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Thread: Finally Pollen

  1. #1
    Join Date
    Sep 2004
    Location
    Devils Lake, North Dakota
    Posts
    9,123

    Exclamation

    Finally the boxelder has popped and the girls are bringing in loads of pollen.

    yeee haaaa

  2. #2
    Join Date
    Apr 2005
    Location
    College Station, Texas
    Posts
    6,973

    Post

    gosh sundance, with full supers here your girls must be a laggin'...

    and ain't boxelder's a tree? now I don't remember ANY of those when I did my tour of duty in north dakota.

  3. #3
    Join Date
    Jan 2003
    Location
    Kiel WI, USA
    Posts
    2,368

    Post

    I only remember trees right around the houses when I was there But pelicans EVERYWHERE!

  4. #4
    Join Date
    Aug 2002
    Location
    Nehawka, Nebraska USA
    Posts
    45,889

    Post

    Odd, but true. Pelicans migrate through here, in Nebraska also.
    Michael Bush bushfarms.com/bees.htm "Everything works if you let it." ThePracticalBeekeeper.com 40y 200h 37yTF

  5. #5
    Join Date
    Jan 2003
    Location
    Kiel WI, USA
    Posts
    2,368

    Post

    Yep, a buddy and I left WI around midnight and got to ND as dawn was breaking, I was on no sleep and started noticing all these big, white birds wherever there was a pool of water, thought I was hallucinating for a while.

  6. #6
    Join Date
    Sep 2004
    Location
    Devils Lake, North Dakota
    Posts
    9,123

    Post

    Loads of Pelicans, and Tundra Swans. Both gorgeous!!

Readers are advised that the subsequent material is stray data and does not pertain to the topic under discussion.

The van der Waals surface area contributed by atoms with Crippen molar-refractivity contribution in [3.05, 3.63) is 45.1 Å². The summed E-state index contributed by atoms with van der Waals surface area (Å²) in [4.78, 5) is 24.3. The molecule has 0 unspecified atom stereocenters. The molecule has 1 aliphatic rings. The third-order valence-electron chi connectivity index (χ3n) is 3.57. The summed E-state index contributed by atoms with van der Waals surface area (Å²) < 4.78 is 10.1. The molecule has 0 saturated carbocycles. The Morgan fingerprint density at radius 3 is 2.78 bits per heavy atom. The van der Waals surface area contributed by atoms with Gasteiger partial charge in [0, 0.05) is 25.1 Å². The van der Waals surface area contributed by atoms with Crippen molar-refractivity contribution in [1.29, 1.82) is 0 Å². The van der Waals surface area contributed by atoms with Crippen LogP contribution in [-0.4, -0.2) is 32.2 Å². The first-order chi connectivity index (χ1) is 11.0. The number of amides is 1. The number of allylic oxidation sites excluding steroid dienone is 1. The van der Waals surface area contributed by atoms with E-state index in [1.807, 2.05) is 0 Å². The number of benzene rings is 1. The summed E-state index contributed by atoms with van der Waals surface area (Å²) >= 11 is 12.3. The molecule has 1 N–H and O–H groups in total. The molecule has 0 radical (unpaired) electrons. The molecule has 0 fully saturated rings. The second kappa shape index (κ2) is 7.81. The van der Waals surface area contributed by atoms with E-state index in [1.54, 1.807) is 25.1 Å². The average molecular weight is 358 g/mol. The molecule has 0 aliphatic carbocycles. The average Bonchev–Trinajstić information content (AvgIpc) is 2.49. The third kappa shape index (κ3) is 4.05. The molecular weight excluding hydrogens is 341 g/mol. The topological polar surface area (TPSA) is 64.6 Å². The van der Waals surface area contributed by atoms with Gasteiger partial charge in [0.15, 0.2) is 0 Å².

Loads of trees here as I am on a lake. Most abundant are Boxelder which is a maple in reality.

    Boxelder Aceraceae Acer negundo L.

    Leaf: Opposite, pinnately compound, 3 to 5 leaflets (sometimes 7), 2 to 4 inches long, margin coarsely serrate or somewhat lobed, shape variable but leaflets often resemble a classic maple leaf, light green above and paler below.

    Flower: Dioecious; yellow-green, in drooping racemes; appearing in spring.

    Fruit: Paired V-shaped samaras, 1 to 1 1/2 inches long, in drooping clusters,light tan when ripe in fall, persist throughout winter.

    Twig: Green to purplish green, moderately stout, leaf scars narrow, meeting in raised points, often covered with a glaucous bloom; buds white and hairy, lateral buds appressed.

    Bark: Thin, gray to light brown, with shallow interlacing ridges; young bark is generally warty.

    Form: Medium sized tree to 60 feet, typically with poor form and multiple trunks; sprouts often occur on bole.

  7. #7
    Join Date
    Jan 2003
    Location
    Kiel WI, USA
    Posts
    2,368

    Post

    You forgot "prone to rot" and "highly invasive" [img]smile.gif[/img]

  8. #8
    Join Date
    Sep 2004
    Location
    Devils Lake, North Dakota
    Posts
    9,123

    Post

    Highly invasive for sure. Surprizingly good fire wood as I have learned the past 2 winters. More creasote than I like, but it's free.

    Box Elder got its name from the fact it was used a great deal for making boxes in the old days. What a tidbit.......

  9. #9
    Join Date
    Sep 2004
    Location
    Devils Lake, North Dakota
    Posts
    9,123

    Post

    In the rot department it is simular to Poplar/Aspen. With the bark on it will get punky. Bark off and it is amazingly good.

    I made my last 15 Nuc's from Box Elder

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